Plan on these potential bids being about 20% lower than the real auction for clicks when your account is set up.
Take the average of these ten keyword’s click costs and then decide how many clicks you would like to have a day before your ads stop showing.
Look at the number generated in step 4 and determine if you can realistically live with this number. Never get over your head in regards to a budget that is way beyond your means. It is not typical to get leads in Google Ads the day ads serve. For some account it can take as long as three weeks for optimization to start to see the first lead conversion.
Remember a lead conversion or beneficial action you are recording as a conversion is not always a sale. Sometimes it is just the first step in the sales process.
Understand that it takes time for a Google Ads account to become profitable. Google Ads is a dynamic auction with bids changing for each query and many factors determining if your ads show or not.
Work with a professional Google Ads account manager or consultant like McCord Web Services to get the most out of Google Ads.
In early 2019 Google did away with the ability for a Google Ads account manager to not serve ads on AdSense for Mobile Apps. In May and June this year, across diverse business sectors we have seen a striking trend of strong ad serving to mobile apps in the Display and Remarketing space that is killing account performance.
Here’s what we see in a nutshell.
Clicks to mobile apps are up strongly.
2. Cost per click is $.01 to $.08 to mobile apps.
3. Impressions are up very strongly.
4. Conversions are non-existent.
5. Ad serving budgets are mostly served in mobile apps.
6. The quality of the automatic app placement are game and kid-related.
See the Proof
To put this in perspective, we have attached a few screen shots that illustrate this huge change in ad serving that is killing the value of Display and Remarketing for client use.
Client One – Display 1/1/19 to 7/19/19 – shows a Display program note in May the strong increase in clicks (blue line) and strong drop in conversions (red line).
Client One – Remarketing 1/1/19 to 7/19/19 – shows a Remarketing program. Note in May the strong increase in clicks (blue line) and strong drop in conversions (red line).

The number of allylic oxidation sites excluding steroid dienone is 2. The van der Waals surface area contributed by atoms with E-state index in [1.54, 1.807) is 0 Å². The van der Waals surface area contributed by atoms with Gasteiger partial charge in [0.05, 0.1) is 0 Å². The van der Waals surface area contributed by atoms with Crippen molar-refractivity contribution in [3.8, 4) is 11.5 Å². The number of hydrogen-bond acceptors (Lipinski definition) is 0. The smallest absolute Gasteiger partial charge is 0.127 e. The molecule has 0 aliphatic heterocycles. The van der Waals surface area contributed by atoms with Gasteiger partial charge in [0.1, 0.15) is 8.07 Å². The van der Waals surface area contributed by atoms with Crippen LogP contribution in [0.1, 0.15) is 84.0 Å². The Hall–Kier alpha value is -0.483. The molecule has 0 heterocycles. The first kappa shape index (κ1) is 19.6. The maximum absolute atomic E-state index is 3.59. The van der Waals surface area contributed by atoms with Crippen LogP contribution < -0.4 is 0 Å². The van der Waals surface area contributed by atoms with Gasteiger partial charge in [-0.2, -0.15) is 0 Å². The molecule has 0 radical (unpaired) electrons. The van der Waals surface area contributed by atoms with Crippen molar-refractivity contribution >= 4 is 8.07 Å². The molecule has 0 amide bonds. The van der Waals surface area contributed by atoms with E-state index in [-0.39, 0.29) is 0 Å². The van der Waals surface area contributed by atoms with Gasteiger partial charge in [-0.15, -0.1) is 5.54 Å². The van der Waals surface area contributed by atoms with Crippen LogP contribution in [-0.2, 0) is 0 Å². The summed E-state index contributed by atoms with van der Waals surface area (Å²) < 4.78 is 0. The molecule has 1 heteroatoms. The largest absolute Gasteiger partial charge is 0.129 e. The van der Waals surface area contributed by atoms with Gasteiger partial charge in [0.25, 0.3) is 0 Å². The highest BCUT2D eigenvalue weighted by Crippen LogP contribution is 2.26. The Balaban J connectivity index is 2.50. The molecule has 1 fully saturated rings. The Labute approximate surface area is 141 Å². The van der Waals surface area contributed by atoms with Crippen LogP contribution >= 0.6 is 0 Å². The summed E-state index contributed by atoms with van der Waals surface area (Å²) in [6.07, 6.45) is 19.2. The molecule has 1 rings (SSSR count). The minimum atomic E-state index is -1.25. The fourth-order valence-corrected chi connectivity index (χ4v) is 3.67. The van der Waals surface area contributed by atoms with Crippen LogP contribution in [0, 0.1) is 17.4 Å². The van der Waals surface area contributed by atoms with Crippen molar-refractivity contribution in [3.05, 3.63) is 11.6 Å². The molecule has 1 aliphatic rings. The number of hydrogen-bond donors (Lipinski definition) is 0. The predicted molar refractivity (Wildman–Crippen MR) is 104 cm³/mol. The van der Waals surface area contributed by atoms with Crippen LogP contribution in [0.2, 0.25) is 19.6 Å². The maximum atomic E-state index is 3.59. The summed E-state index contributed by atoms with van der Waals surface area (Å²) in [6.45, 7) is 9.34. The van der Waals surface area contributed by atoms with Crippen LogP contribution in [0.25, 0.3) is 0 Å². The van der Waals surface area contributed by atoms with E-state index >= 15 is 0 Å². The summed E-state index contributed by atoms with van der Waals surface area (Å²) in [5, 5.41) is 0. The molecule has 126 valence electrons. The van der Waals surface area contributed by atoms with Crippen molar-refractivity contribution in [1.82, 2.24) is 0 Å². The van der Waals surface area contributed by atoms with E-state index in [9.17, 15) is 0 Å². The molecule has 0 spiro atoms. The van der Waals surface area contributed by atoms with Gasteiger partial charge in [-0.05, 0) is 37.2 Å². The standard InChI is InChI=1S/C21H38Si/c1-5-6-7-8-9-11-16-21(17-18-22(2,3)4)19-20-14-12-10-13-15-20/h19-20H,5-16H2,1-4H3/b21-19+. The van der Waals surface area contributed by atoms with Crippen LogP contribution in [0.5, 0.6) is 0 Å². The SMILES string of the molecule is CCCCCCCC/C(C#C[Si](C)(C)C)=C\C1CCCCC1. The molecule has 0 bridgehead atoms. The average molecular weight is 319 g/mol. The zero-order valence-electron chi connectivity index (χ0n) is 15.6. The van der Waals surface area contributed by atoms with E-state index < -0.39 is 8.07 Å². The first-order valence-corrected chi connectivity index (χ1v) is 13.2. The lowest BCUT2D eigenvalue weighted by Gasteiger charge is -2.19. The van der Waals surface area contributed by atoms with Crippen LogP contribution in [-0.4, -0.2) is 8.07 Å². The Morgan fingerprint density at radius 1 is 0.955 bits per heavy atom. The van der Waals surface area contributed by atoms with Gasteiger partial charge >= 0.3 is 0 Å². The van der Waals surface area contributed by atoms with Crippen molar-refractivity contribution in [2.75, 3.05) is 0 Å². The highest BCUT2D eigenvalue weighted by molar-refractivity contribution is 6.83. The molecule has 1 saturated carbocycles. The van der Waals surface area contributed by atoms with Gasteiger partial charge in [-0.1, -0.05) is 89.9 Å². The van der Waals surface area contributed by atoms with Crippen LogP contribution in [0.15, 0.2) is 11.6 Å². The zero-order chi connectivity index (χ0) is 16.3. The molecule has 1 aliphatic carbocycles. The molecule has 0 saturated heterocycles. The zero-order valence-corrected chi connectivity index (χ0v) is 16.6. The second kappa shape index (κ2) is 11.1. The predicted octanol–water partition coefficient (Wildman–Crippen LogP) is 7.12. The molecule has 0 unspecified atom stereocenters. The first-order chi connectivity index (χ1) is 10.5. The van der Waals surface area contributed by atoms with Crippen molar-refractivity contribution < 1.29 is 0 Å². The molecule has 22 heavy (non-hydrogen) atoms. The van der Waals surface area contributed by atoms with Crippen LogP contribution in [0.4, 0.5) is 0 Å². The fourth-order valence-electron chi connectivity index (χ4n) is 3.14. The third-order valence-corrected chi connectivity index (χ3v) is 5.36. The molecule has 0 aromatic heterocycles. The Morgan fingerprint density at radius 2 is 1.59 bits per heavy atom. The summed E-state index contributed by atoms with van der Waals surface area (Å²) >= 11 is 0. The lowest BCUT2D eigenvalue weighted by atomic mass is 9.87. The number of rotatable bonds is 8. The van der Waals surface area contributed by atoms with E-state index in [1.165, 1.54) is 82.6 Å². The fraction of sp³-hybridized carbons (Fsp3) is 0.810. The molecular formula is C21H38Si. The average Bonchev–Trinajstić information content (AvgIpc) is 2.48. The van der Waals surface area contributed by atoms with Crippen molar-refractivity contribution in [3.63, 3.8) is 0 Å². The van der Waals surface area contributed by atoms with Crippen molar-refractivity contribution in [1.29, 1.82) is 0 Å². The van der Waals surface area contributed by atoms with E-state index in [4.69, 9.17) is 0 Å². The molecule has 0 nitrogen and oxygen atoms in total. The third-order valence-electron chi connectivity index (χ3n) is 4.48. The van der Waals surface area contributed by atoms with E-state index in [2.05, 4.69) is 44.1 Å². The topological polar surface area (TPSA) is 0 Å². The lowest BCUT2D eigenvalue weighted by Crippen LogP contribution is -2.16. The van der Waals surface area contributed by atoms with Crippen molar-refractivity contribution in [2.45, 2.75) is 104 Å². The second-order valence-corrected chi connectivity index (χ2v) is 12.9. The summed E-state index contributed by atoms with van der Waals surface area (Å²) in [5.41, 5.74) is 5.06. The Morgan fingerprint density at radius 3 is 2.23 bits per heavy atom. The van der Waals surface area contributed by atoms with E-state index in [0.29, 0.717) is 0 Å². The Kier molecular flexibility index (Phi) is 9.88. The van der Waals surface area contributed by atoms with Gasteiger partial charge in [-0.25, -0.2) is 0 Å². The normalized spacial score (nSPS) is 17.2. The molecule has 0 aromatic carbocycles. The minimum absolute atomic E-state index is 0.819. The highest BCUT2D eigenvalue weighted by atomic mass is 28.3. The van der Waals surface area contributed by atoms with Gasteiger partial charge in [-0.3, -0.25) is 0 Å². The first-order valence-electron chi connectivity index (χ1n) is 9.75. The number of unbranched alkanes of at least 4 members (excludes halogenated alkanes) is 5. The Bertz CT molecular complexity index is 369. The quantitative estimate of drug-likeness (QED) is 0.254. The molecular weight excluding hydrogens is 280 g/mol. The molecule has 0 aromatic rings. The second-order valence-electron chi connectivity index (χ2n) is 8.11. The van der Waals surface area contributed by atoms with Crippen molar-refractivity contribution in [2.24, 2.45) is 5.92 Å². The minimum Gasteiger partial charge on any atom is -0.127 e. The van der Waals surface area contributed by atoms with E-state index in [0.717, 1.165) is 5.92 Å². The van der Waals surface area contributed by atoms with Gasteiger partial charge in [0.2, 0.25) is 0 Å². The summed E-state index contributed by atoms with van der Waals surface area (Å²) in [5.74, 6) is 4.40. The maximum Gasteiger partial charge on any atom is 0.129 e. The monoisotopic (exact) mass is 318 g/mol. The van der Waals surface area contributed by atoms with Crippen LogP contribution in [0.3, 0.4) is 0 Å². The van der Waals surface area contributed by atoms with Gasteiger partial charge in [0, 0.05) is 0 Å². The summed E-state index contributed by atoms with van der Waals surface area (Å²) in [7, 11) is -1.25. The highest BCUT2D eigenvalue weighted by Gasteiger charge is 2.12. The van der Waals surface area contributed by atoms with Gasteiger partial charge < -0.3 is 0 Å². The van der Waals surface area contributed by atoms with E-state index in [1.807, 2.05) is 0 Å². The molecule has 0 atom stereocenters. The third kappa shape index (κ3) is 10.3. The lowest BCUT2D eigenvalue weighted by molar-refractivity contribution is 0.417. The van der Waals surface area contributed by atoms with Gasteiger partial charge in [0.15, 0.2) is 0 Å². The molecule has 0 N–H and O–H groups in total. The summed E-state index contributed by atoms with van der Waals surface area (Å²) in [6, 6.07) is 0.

A Trend Across Diverse Business Sectors
Both performance graphs above are for one client. But, that is just an illustration of this important trend. For further illustration are results from other clients. Multiple this by all clients we manage and we know that this is not an isolated incidence or one of a setting update.
Client Two – Remarketing 1/1/19 to 7/19/19 – shows a Remarketing program. Note as early as February the performance drop and strong clicks (blue line) in April, May, and June with no conversions (red line).
Client Three – Remarketing 1/1/19 to 7/19/19 – shows a Remarketing program. Note the click spike in April and May. The earlier drop is due to our moving out of the space due to quality due to no conversions and inability to stop the proliferation of poor quality Mobile App placements.
The key takeaway on all this, is that Google has clearly made a first quarter change in automatic placements, of which you have no control, in all bidding algorithms for Remarketing and Display programs.
How to You Fix This Problem to Return Display and Remarketing to Performance?
Right now, we am testing some options. One includes weekly rules that run on Sunday to pause Mobile App placements that have high clicks and no conversions. We are not sure that this will work to stem the drop in activity as Google may simply replace the pause placements with other poor placements. Google may not even pause the placement as it is an automatic placement not a account selected placement.
For other clients, we have either dropped budget significantly in Display and Remarketing, moved totally out of mobile using a -100% device bid, culled out high dollar mobile sites as exclusions, or even stopped programs entirely.
We are hopeful over time that Google will see the drop in client investment in these spaces as a red flag and adjust their ad serving algorithm to allow account managers greater control over where their ads appear in the Display network.